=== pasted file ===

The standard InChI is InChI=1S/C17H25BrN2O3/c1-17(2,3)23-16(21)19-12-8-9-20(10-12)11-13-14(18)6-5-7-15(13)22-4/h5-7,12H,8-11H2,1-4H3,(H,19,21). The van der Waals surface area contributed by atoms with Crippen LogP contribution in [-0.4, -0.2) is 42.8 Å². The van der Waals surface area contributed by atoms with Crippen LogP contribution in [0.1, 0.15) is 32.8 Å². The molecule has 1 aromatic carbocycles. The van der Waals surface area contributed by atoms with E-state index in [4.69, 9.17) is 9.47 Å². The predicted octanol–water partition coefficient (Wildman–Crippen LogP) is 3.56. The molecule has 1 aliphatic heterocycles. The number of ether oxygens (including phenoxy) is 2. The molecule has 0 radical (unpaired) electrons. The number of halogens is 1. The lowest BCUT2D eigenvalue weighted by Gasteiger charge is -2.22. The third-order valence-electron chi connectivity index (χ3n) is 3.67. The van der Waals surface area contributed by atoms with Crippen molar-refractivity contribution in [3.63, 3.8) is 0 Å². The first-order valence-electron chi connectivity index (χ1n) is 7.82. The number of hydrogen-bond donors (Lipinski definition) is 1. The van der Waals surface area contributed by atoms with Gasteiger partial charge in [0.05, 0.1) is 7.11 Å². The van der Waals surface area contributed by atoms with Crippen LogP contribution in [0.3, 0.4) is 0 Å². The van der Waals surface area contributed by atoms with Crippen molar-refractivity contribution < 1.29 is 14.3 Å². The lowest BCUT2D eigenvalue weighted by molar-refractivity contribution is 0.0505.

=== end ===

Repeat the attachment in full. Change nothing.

The standard InChI is InChI=1S/C17H25BrN2O3/c1-17(2,3)23-16(21)19-12-8-9-20(10-12)11-13-14(18)6-5-7-15(13)22-4/h5-7,12H,8-11H2,1-4H3,(H,19,21). The van der Waals surface area contributed by atoms with Crippen LogP contribution in [-0.4, -0.2) is 42.8 Å². The van der Waals surface area contributed by atoms with Crippen LogP contribution in [0.1, 0.15) is 32.8 Å². The molecule has 1 aromatic carbocycles. The van der Waals surface area contributed by atoms with E-state index in [4.69, 9.17) is 9.47 Å². The predicted octanol–water partition coefficient (Wildman–Crippen LogP) is 3.56. The molecule has 1 aliphatic heterocycles. The number of ether oxygens (including phenoxy) is 2. The molecule has 0 radical (unpaired) electrons. The number of halogens is 1. The lowest BCUT2D eigenvalue weighted by Gasteiger charge is -2.22. The third-order valence-electron chi connectivity index (χ3n) is 3.67. The van der Waals surface area contributed by atoms with Crippen molar-refractivity contribution in [3.63, 3.8) is 0 Å². The first-order valence-electron chi connectivity index (χ1n) is 7.82. The number of hydrogen-bond donors (Lipinski definition) is 1. The van der Waals surface area contributed by atoms with Gasteiger partial charge in [0.05, 0.1) is 7.11 Å². The van der Waals surface area contributed by atoms with Crippen LogP contribution in [0.3, 0.4) is 0 Å². The van der Waals surface area contributed by atoms with Crippen molar-refractivity contribution < 1.29 is 14.3 Å². The lowest BCUT2D eigenvalue weighted by molar-refractivity contribution is 0.0505.